The Ticker: Fading Brexit Fears Lift Tel Aviv Market Higher

Alon asks court to null bondholders’ repayment deadline, Nigeria pays Housing & Construction debt – after big devaluation, and three banks see nearly NIS 900m in gains from Visa Europe sale.

A campaigner for the "Leave" campaign stands on the Westminster Bridge in London, U.K., June 15, 2016.
Luke MacGregor, Bloomberg

Fading Brexit fears lift Tel Aviv market higher

Tel Aviv shares rose sharply on Monday, tracking gains in global stocks, after polls showed support for Britain staying in the European Union regaining momentum before Thursday’s referendum in the United Kingdom. The benchmark TA-25 index ended up 1.2% at 1,430.39 points, while the TA-100 gained 1% to 1,238.22 on turnover of 1.65 billion shekels ($428.4 million). The euro strengthened more than 0.5% on the shekel to a Bank of Israel rate of 4.3627. Africa-Israel Investments extended its rally a third session, closing up 8.5% at 1.18 shekels. Kerur Holdings rose 4.5% to end at 73.35 after it announced a 60-million-shekel share buyback. Magic Software rose 3.5% to 26.50 after it said it bought 60% of Roshtov for $21 million. Perrigo fell 1.8% to 372.80 shekels and was the most active share of the day after Argus downgraded the shares to a Hold from a Buy. Telecoms shares were the only sector to end lower, with B Communications leading the way lower on a 1.1% decline to 86 shekels.

Alon asks court to null bondholders’ repayment deadline

Two days before a deadline set by bondholders to repay 1.75 billion shekels ($454.4 million) in debt, Alon turned on Monday to the Central District Court to declare it null and void or to cancel it. Alternatively, Alon – the closely held investment vehicle controlled by Shraga Biran, David Weismann and the kibbutz purchasing organization – asked the court to delay any action of repayment for at least 12 months. The petition comes after bondholders cited the drop in Alon’s credit rating in January to seek immediate repayment of the debt, which would effectively wrest control of the company from its owners. Alon told the court Monday that bondholders had no legal right to demand repayments and, even if they did, their demand was unreasonable and would hurt the company and its investors. Attorneys said the company, which is about to sell control of publicly traded Alon Blue Square, was solvent and had met all its obligations to date.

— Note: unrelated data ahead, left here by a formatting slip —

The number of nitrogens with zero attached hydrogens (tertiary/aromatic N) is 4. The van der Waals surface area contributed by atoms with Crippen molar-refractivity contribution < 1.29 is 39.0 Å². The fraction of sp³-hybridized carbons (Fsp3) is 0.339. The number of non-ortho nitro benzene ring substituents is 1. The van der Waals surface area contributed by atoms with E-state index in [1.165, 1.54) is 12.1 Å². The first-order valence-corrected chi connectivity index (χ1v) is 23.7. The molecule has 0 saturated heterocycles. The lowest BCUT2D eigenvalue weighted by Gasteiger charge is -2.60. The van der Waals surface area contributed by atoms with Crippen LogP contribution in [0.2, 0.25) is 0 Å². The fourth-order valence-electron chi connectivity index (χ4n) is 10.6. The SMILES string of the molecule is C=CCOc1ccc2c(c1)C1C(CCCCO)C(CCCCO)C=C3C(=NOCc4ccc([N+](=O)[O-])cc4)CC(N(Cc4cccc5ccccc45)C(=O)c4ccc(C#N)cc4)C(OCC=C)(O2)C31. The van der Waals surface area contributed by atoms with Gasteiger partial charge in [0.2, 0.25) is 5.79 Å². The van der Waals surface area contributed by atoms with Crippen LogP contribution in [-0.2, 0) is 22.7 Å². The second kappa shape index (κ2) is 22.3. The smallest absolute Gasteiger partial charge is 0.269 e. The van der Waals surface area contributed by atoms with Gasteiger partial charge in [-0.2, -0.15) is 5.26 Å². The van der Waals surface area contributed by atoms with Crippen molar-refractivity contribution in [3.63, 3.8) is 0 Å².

Nigeria pays Housing & Construction debt – after big devaluation

After waiting a year to be paid a debt from the Nigerian government, the Israeli construction company Housing & Construction (aka Shikun & Binui) reported Monday that it finally received payment – and that it was 30% less than the original sum thanks to a conveniently timed currency devaluation. The debt was for 17 billion nairas, which was worth $85 million until Monday, when the currency plunged 23% against the dollar after the central bank announced it was removing its currency peg to alleviate foreign currency shortages. As a result, Housing & Construction said, it received $65 million. The company said Nigeria had repaid between 80-90% of back debt it owed, which at the end of the first quarter amounted to 462 million shekels ($120 million), including debt not in arrears. Current contracts include automatic compensation for deviations as well as for new debts, said Housing & Construction. The firm also added it had contracts for Nigerian projects worth 6 billion shekels. Housing & Construction shares ended 4.7% higher at 6.62 shekels.

Three banks see nearly NIS 900m in gains from Visa Europe sale

Three Israeli banks said Monday they expected to see gains of close to 900 million shekels ($233.7 million) from the sale of their shares in Visa Europe. Leumi said it expected gains equivalent to 439 million shekels from the sale – nearly 300 million shekels in cash now and the rest in deferred payments of cash or Visa shares. Leumi will get the proceeds directly because it was a shareholder in Visa Europe, not its Leumi Card credit card unit. It said it was still examining the impact of the gain on its second-quarter results. Meanwhile, Israel Discount Bank and First International Bank of Israel said they would together enjoy gains of 446 million shekels – 307 million shekels in cash now and the rest later. The three banks, as well as Bank Hapoalim – which didn’t disclose any news Monday regarding any gains from a sale – are earning the profits from the $21.2 billion sale of Visa Europe to its parent company, a deal that was announced last November.